Make Money as a Street Musician

By Eric Hammer

Street MusicianMusicians are unfortunately a dime a dozen. That’s why so many musicians, when facing hard times decide to earn some extra money as a street musician. Street performing is usually well accepted by society, especially in tourist areas where there are long lines of people waiting to get into an attraction (New York City street musicians for example tend to work at the entrance to the Statue of Liberty/Ellis Island tour because the line to get in is so long).

(Flicker photo by Tony the Misfit)

The catch with being a street musician is that some cities have made it illegal to do it while others allow a limited number of licensed "buskers," (aka street performers) and require that they obtain a license as well as permission from the owner of the buildings they will be performing in front of.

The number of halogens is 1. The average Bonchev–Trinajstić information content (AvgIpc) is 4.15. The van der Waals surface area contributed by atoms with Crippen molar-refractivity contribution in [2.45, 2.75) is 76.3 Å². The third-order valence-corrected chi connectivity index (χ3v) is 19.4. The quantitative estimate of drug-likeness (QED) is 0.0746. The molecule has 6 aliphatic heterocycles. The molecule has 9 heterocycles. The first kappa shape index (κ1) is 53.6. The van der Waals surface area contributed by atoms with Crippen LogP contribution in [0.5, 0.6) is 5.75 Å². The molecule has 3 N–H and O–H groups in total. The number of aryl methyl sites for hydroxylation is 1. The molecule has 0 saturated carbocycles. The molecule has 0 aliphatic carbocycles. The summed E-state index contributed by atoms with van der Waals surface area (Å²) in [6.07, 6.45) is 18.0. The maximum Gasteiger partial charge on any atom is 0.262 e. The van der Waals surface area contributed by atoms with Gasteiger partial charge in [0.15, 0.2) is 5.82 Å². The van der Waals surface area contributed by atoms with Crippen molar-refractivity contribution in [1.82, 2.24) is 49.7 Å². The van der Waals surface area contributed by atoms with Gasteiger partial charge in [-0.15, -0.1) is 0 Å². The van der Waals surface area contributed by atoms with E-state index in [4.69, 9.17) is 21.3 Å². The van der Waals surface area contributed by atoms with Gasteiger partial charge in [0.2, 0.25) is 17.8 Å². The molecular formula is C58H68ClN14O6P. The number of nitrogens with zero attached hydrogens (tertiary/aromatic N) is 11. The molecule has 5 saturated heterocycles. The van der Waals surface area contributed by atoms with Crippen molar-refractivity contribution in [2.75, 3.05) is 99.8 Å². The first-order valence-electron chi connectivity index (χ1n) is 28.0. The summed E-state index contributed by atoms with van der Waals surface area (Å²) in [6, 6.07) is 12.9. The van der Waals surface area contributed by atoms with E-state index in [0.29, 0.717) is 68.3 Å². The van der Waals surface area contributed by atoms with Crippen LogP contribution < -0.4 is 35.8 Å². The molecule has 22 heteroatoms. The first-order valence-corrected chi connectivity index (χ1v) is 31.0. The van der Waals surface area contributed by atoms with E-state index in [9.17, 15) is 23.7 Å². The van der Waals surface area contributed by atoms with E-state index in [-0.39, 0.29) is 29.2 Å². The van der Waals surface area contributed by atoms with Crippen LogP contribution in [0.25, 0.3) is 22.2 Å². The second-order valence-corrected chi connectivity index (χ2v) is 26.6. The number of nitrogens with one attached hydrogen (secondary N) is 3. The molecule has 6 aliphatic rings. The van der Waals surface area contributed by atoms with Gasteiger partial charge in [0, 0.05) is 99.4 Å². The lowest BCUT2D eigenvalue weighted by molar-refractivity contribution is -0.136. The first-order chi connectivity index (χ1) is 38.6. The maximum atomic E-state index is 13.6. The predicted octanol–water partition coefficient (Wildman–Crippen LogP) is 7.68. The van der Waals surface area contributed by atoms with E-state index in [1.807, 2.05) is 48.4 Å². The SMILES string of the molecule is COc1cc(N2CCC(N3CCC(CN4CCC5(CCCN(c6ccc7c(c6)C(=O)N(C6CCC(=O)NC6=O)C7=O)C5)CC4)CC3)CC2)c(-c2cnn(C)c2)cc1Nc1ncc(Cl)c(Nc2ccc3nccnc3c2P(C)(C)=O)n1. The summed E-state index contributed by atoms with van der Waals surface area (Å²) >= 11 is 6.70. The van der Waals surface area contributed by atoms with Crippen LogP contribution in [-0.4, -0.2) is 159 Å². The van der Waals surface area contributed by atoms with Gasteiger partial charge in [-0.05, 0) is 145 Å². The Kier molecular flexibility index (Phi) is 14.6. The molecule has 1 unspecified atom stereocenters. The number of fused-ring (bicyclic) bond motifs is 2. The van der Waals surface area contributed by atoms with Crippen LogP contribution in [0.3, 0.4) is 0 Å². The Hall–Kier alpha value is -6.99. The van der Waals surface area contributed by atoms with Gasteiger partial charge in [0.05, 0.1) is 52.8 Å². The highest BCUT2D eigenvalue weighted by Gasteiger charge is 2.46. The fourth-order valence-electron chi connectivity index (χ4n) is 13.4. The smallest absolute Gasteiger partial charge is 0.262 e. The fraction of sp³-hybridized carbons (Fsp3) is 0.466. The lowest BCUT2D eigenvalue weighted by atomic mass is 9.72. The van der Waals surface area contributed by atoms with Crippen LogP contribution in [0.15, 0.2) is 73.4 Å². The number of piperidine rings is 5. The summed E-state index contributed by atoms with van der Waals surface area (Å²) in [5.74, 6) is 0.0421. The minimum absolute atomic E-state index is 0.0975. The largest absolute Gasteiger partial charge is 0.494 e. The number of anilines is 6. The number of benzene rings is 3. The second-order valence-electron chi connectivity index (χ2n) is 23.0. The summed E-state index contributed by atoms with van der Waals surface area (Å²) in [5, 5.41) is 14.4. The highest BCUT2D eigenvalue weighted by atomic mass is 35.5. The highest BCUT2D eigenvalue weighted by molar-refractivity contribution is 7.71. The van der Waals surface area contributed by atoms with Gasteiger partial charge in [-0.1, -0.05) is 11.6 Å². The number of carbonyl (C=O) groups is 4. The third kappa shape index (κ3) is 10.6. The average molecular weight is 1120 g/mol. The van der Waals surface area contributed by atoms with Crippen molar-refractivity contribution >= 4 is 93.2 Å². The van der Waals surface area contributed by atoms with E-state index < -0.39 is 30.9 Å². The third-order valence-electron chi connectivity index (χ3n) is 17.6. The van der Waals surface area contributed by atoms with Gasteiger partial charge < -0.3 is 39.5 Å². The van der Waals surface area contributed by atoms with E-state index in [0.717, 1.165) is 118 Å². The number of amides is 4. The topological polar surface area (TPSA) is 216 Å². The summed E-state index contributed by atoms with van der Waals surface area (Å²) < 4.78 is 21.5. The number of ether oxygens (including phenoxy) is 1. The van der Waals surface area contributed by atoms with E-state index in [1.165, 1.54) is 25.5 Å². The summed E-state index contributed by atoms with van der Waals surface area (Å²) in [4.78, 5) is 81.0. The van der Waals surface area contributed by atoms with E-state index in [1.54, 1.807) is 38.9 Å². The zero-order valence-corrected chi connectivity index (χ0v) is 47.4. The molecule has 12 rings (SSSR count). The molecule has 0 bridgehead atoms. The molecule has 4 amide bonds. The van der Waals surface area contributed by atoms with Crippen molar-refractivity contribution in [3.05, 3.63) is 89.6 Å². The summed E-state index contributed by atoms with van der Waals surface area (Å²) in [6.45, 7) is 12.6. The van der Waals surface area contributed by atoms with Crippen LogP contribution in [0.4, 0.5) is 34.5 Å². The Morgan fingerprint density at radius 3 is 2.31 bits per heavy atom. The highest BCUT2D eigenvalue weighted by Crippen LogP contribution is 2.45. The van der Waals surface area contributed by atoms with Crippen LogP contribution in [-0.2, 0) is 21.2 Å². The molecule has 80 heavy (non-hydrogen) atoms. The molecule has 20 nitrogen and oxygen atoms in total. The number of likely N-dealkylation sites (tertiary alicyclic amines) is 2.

However, even where street performances are considered completely illegal, the crime is considered a misdemeanor, not a felony meaning that you will likely be slapped with a fine and a warning but will not be sent to jail for your performance.

How Much Can You Make?

Most buskers don’t make a great deal of money from their art. In good locations, you could take home a few hundred dollars a day, however many street musicians report playing for an entire 8 hours and walking away with no more than about $20 to $30 for their trouble.

One of the best ideas for making money as a street musician is to get licensed by a specific location with a lot of tourists and passerby. Not only will you have exclusive rights to a location with a license, but you will also be able to bring in more equipment and potentially earn more money. For example, New York City’s subway system licenses a limited number of street performers to work in the system and allow them to set up with all their equipment, including a complete band rather than just one guy with a guitar.